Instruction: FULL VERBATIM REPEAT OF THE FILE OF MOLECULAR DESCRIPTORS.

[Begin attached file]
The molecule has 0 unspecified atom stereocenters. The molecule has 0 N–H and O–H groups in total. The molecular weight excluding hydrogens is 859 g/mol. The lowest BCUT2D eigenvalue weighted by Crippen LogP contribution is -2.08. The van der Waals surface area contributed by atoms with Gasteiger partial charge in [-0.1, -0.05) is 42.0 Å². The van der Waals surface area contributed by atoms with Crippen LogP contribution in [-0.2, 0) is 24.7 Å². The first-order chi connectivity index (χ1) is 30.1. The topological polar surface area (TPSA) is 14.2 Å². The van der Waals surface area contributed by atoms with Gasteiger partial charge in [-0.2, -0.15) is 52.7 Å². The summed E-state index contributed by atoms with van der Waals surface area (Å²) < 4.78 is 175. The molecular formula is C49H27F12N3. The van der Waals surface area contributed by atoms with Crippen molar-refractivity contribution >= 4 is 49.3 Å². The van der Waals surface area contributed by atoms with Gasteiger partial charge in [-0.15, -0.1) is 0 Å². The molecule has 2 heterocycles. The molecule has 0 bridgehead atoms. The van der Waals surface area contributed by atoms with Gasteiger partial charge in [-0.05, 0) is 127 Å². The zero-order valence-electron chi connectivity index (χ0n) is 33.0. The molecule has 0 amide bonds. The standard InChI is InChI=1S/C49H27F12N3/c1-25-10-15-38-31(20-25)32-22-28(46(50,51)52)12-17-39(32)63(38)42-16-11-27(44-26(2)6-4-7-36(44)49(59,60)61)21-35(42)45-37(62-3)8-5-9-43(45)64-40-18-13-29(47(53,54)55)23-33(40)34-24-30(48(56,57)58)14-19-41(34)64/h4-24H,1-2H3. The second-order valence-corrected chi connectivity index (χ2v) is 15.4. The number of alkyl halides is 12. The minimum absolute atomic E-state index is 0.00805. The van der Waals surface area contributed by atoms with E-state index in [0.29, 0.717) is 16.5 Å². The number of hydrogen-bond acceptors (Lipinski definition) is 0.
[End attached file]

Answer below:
The molecule has 0 unspecified atom stereocenters. The molecule has 0 N–H and O–H groups in total. The molecular weight excluding hydrogens is 859 g/mol. The lowest BCUT2D eigenvalue weighted by Crippen LogP contribution is -2.08. The van der Waals surface area contributed by atoms with Gasteiger partial charge in [-0.1, -0.05) is 42.0 Å². The van der Waals surface area contributed by atoms with Crippen LogP contribution in [-0.2, 0) is 24.7 Å². The first-order chi connectivity index (χ1) is 30.1. The topological polar surface area (TPSA) is 14.2 Å². The van der Waals surface area contributed by atoms with Gasteiger partial charge in [-0.2, -0.15) is 52.7 Å². The summed E-state index contributed by atoms with van der Waals surface area (Å²) < 4.78 is 175. The molecular formula is C49H27F12N3. The van der Waals surface area contributed by atoms with Crippen molar-refractivity contribution >= 4 is 49.3 Å². The van der Waals surface area contributed by atoms with Gasteiger partial charge in [-0.15, -0.1) is 0 Å². The molecule has 2 heterocycles. The molecule has 0 bridgehead atoms. The van der Waals surface area contributed by atoms with Gasteiger partial charge in [-0.05, 0) is 127 Å². The zero-order valence-electron chi connectivity index (χ0n) is 33.0. The molecule has 0 amide bonds. The standard InChI is InChI=1S/C49H27F12N3/c1-25-10-15-38-31(20-25)32-22-28(46(50,51)52)12-17-39(32)63(38)42-16-11-27(44-26(2)6-4-7-36(44)49(59,60)61)21-35(42)45-37(62-3)8-5-9-43(45)64-40-18-13-29(47(53,54)55)23-33(40)34-24-30(48(56,57)58)14-19-41(34)64/h4-24H,1-2H3. The second-order valence-corrected chi connectivity index (χ2v) is 15.4. The number of alkyl halides is 12. The minimum absolute atomic E-state index is 0.00805. The van der Waals surface area contributed by atoms with E-state index in [0.29, 0.717) is 16.5 Å². The number of hydrogen-bond acceptors (Lipinski definition) is 0.